There’s still much gnashing of teeth over Ancestry.com‘s decision to end sales of FamilyTreeMaker at the end of December 2015. According to some the decision will cause the company to cease to exist or the world to end. Perhaps both. If the world ends then it doesn’t much matter whether FamilyTreeMaker is sold or not.
The end of sales for FamilyTreeMaker and the end of eventual support for that software should serve as a wake up call for those interested in genealogical research.
No storage mechanism is permanent. No software will last forever. No company has a responsibility to preserve your compiled genealogical information.
It is up to you to preserve your ancestor’s stories. No one has as much of a vested interest in those stories as do you. If you have children, they may not care about the stories you have uncovered. If you have a spouse, they may not care about those stories either. And if you don’t have a spouse or children, then at least you don’t have a member of your nuclear family who can disappoint you with the fact they don’t care about your research. The dog will always listen to your research stories although if the truth be known, she’s probably thinking about the fact that it’s time to eat. Speaking of a dog, its expensive keeping pets, too, because you’d then need many essentials, viz. best air filters for mold, plush toys, etc.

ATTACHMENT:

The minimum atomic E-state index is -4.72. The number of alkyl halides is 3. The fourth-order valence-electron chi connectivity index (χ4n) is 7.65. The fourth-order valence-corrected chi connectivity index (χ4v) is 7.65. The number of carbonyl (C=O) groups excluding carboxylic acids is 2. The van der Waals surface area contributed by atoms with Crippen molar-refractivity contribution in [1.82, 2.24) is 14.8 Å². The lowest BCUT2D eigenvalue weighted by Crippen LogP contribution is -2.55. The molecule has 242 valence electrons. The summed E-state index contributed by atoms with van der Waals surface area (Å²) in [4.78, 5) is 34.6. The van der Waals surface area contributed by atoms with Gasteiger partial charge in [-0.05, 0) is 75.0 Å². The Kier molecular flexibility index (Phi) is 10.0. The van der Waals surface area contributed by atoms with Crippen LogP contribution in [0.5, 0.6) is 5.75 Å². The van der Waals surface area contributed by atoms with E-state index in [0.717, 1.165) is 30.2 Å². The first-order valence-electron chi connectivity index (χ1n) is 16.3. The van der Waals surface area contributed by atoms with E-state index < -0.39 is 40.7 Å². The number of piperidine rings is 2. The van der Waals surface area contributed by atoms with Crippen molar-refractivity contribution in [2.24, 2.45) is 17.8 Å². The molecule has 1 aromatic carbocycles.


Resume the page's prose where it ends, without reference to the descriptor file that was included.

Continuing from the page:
Years ago I had a discussion with another professional genealogist about why she didn’t take research clients. Her reason:
“I have no interest in anyone else’s ancestors. Often the time needed to adequately research the client’s ancestor is more than the amount of time for which the client is willing to pay. And….I’m just not really interested in anyone else’s ancestors. I’m willing to give people suggestions and consult on their problems, but they are going to have to do their own research. I’m just not that interested in other people’s ancestors.”
I knew exactly what she meant. No one is as interested in your ancestors as you are. Corporations are not interested in preserving your information for as long as you’d like it to be around. Corporations are interested in their bottom line and the short term. Genealogists by their very nature are about the long term. This should not be a newsflash.
That’s your job and often it’s not an easy one.